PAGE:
Take the 2-minute tour ×
Stack Overflow is a question and answer site for professional and enthusiast programmers. It's 100% free, no registration required.

Well I have weird problem. I cant create a zombie process in my project, but I can do this in other file. There's simple instructions:

int main()
        printf("Some instructions\n");
    return 0;

That simple code create a zombie process for 10 seconds. I'm checking and it's actually exist. But if I copy this code to my program (my own shell), everything executing like before BUT zombie process doesnt' exist at all. I dont know what's the difference. It's same code.

Is there a more information i should know about that? Is there a other way to create zombie in simple way?

share|improve this question
I'm curious why you want to create a zombie? –  Keith Nov 30 '12 at 15:00
That program is straightforward and dead simple. What does your larger program look like when you copy this code into it? –  John Kugelman Nov 30 '12 at 15:01
any chance you've got a SIGCHLD handler in that larger project ? or otherwise modified the default one ? –  PypeBros Nov 30 '12 at 15:06
This makes no sense at all as it is. I don't see a point to creating a process only for it to become defunct right away. What exactly are you trying to achieve? –  netcoder Nov 30 '12 at 15:10
You don't create zombies if you ignore the SIGCHLD signal or set the SA_NOCLDWAIT flag when installing the handler for SIGCHLD pubs.opengroup.org/onlinepubs/009695399/functions/… –  chill Nov 30 '12 at 15:12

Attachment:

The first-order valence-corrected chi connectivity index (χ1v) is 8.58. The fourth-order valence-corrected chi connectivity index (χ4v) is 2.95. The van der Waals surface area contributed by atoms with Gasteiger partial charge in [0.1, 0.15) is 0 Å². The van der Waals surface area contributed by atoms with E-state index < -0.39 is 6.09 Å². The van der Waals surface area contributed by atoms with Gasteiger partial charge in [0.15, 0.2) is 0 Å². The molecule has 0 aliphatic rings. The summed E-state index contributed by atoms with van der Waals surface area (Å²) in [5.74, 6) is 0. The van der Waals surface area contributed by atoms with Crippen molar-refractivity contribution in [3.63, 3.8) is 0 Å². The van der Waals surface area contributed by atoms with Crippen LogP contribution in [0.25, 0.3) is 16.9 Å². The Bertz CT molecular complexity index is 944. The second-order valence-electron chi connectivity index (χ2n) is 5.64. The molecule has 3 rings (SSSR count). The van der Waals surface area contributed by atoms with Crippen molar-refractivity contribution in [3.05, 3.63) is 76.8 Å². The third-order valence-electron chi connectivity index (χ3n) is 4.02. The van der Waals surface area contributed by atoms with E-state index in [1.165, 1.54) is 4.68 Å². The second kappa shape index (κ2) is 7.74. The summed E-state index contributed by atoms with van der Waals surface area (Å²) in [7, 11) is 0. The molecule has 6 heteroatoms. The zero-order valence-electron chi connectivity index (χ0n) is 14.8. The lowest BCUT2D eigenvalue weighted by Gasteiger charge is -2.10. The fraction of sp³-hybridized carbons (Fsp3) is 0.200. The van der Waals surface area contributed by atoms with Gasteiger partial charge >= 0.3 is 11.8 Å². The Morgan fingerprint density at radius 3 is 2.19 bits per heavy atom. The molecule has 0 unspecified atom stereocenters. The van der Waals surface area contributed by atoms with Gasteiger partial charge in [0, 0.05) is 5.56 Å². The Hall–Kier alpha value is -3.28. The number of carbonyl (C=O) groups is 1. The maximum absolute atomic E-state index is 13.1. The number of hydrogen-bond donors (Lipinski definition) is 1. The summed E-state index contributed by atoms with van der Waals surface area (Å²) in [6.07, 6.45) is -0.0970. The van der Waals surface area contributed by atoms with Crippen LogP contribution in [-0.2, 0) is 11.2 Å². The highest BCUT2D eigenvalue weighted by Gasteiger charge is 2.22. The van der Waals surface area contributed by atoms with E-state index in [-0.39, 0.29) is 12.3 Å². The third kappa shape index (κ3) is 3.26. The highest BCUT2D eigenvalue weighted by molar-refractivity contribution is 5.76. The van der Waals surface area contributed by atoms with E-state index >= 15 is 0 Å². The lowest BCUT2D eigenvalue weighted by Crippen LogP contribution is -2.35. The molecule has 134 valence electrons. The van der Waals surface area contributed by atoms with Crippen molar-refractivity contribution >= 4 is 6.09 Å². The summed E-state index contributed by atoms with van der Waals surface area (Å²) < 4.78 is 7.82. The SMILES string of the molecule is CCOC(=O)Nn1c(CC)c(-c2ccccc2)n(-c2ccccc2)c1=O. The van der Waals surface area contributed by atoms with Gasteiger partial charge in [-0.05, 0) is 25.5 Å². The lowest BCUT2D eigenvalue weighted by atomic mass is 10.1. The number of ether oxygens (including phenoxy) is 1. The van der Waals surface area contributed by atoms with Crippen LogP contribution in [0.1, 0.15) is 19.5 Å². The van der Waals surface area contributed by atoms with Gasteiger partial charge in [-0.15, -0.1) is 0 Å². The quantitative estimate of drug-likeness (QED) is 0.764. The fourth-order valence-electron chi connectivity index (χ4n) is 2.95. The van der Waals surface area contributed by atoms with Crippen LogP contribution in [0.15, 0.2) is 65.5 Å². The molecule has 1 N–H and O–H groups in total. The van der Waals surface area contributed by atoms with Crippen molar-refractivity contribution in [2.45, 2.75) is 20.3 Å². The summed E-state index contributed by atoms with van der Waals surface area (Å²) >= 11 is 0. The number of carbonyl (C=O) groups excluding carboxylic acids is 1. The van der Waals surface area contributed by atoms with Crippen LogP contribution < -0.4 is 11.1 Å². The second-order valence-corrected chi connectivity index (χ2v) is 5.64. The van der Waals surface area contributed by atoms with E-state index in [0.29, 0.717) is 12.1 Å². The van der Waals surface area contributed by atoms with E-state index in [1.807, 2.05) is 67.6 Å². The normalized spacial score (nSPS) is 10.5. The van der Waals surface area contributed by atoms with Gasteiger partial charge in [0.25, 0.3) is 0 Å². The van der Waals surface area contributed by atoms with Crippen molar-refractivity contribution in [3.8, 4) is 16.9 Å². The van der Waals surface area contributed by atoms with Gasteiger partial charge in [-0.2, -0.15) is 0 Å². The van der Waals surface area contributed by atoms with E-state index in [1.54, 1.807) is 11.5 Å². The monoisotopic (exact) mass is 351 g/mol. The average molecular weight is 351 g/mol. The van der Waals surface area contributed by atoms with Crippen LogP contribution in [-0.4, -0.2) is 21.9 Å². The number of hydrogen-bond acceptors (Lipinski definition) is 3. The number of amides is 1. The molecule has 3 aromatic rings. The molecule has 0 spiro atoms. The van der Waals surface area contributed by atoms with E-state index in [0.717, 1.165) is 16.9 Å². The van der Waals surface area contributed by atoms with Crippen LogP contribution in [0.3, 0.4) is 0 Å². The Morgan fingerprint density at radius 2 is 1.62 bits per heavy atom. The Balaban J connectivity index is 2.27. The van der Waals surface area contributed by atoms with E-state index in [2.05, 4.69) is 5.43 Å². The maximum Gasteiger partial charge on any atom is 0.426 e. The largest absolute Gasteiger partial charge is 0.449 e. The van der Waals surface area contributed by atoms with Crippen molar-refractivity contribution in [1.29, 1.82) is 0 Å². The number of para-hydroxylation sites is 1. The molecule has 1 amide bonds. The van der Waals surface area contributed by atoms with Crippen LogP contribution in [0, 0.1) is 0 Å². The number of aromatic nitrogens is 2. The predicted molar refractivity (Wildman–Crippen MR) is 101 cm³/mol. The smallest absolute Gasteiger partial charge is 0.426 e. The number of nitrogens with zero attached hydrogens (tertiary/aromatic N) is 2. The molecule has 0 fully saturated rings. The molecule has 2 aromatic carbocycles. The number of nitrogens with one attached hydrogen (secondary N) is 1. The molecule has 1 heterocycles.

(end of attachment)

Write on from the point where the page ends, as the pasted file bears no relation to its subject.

1 Answer 1

Try this python script:

# -*- coding: utf8 -*-

import subprocess
import time
import threading

# Create 100 subprocesses 

proc = {}
for i in xrange(0,1000):
        proc[i] = subprocess.Popen(['ls','-l'])

# create zombies from this processes, observe one minute zombies

# Zombies dead


Thereafter check zombies:

# ps -A | grep defunc
14711 pts/49   00:00:00 ls <defunct>
14713 pts/49   00:00:00 ls <defunct>
14716 pts/49   00:00:00 ls <defunct>
14740 pts/49   00:00:00 ls <defunct>
14741 pts/49   00:00:00 ls <defunct>
14742 pts/49   00:00:00 ls <defunct>
14743 pts/49   00:00:00 ls <defunct>
14746 pts/49   00:00:00 ls <defunct>
14749 pts/49   00:00:00 ls <defunct>
14805 pts/49   00:00:00 ls <defunct>
14806 pts/49   00:00:00 ls <defunct>

Or C:

#include <stdlib.h>
#include <sys/types.h>
#include <unistd.h>

int main ()
  pid_t child_pid;

  child_pid = fork ();
  if (child_pid > 0) {
    sleep (60);
  else {
    exit (0);
  return 0;

Should work like a charm, like a crystal clear pure Haitian Vodou.

share|improve this answer

Your Answer


By posting your answer, you agree to the privacy policy and terms of service.

Not the answer you're looking for? Browse other questions tagged or ask your own question.